I believe that I could leave behind the softness and depressive weakness that defines my life when I yield to my artistic tendencies, and adopt a common-sensical approach to life. But this path always seems much to narrow, and even though it would be a stable existence, it would perhaps be a waste of the different aspects of myself that were hardwired into me at my creation. Even now, I become a hard man to adapt to this lifestyle, stoic and accepting of whatever comes my way.

But is this the way a man was meant to live? Are we not meant take in as much as we can? How can a man call his live well lived if he did not experience the keen hunger for life, at least in his early years? I am not fighting this experience or who I am becoming, because it is essential for me to retain my sanity and be effective in my day-to-day life in the Marines, but I cannot allow this attitude to determine my choices for my future paths.

Nov. 15th

Today was a good training day. We woke up at 0445 and beat feet over to the Parade Deck about 3/4 of an hour later. After a while of waiting for the rest of "E" Co. to get things in order, and scarfing down a MRE for morning chow, we stepped.

We were attached to Echo Company for the whole of the training exercise today. We stepped from the Parade Deck in a staggered column at about 0730, with Team Ramrod (my fire team) providing rear security. We hit our first hill a short time later and for the rest of the next two and a half miles we climbed up the steep grades of a fire trail.

The Com guy got broke with a couple of minutes of stepping off, so we traded off carrying the pack in front of us for the rest of the time. It wasn't too bad, but I had to carry it more downhill than up, which meant my shoulders suffered, rather than my legs. After a four mile patrol, we arrived at our "range" which was really just an area in the middle of nowhere that had some concertina put in random places and trench[es] seemingly dropped from nowhere.

We rested and had an afternoon chow MRE at about 1030, and pretty much sat and rested for a while. Then as the grunts began their breaching exercises we made our way to the training area to observe their activities. They had received basic instruction already from some of our [Company's] Marines in clearing with grappling hooks and bangalore placement, so they performed these task with relative proficiency, however we were able to comment and advise on how to further improve themselves.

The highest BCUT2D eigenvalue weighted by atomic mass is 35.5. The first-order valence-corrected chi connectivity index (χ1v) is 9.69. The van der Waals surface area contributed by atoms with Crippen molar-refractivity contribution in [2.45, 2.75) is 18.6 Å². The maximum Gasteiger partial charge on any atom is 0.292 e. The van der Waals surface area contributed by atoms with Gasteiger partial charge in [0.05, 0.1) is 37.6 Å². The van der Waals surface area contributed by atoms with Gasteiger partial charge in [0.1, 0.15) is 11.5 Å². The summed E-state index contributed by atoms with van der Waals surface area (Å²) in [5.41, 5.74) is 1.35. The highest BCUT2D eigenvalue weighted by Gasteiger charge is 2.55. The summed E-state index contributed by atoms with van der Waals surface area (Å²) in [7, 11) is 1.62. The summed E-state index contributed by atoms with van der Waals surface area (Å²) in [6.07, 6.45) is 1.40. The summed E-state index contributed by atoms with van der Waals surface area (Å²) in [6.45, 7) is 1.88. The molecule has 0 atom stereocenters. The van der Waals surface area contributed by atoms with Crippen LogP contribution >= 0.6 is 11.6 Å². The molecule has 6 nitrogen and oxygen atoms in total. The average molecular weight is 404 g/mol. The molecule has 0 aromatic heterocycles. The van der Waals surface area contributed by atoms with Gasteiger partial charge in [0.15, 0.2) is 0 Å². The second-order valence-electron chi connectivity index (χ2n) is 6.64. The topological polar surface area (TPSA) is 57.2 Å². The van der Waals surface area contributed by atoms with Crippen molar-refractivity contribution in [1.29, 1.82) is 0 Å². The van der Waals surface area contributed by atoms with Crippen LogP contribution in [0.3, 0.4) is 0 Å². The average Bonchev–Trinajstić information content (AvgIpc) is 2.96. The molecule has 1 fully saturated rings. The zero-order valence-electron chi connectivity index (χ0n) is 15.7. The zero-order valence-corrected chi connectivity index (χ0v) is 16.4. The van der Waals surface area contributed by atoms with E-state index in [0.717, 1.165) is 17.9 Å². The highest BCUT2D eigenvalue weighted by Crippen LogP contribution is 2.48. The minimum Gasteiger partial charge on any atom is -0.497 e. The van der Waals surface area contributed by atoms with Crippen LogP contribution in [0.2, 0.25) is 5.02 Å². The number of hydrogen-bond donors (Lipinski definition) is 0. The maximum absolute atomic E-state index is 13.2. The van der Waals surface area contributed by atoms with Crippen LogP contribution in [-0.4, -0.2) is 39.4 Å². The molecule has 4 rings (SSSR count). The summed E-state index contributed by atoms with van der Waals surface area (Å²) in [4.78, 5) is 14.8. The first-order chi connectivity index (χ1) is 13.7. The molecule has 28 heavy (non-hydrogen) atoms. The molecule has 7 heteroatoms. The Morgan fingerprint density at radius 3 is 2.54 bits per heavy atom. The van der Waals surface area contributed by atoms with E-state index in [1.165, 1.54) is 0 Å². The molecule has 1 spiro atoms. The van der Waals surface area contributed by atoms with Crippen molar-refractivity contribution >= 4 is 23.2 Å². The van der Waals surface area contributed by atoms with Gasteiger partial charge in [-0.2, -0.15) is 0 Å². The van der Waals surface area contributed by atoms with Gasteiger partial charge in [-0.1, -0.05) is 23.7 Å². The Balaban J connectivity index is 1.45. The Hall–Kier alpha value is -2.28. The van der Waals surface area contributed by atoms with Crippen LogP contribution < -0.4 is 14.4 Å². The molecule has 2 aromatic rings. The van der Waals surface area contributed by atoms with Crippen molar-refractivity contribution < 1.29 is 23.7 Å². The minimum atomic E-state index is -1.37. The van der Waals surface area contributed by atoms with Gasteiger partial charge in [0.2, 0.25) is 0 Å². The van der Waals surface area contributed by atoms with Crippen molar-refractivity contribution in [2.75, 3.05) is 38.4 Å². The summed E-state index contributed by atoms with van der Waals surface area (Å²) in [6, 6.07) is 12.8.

After this various marines and I began teaching classes to the grunts in order to familiarize them with basic procedures and our capabilities in assisting them with breaching obstacles and urban mobility breaching. I taught an APOBS class to most of the company in several different sessions, as squads and platoons finished their infantry exercises. I also assisted Cpl. [H.] in teaching a Line Charge class and Urban Mobility Breaching.

We finished and at about 1830 we got picked up in a 7 ton and were brought back to Camp Horno. We turned in our weapons at the armory and took quick showers, got in our civvies and headed over to the rec. center at about 2015, where we ended the day with some Subway and relaxation.

Now I sit in my rack reflecting and writing. Keeping a good attitude makes all the difference in long marches and other demanding exercises. They say the mind gives out long before the body does, and I have found this to be very true. I have always had trouble with not giving over to the defeatist, lackadaisical attitude, but for some reason I remained in high morale throughout the entire day, even though my shoulders ached from the highly uncomfortable pack and my feet and legs hurt from the long patrol. Overall, this whole week has felt like a turning point in my approach to life.

Nov. 16th

Today is Sunday, so reveille went at 0645. We ran through knowledge on Urban Mobility Breaching so that we were all up to speed for teaching the grunts. Then, after cleaning the head, we headed over to the chow hall for a somewhat late morning chow. After chow was finished, we hit the PX where I bought a laptop cover and a "Don't Tread On Me" sticker for my laptop.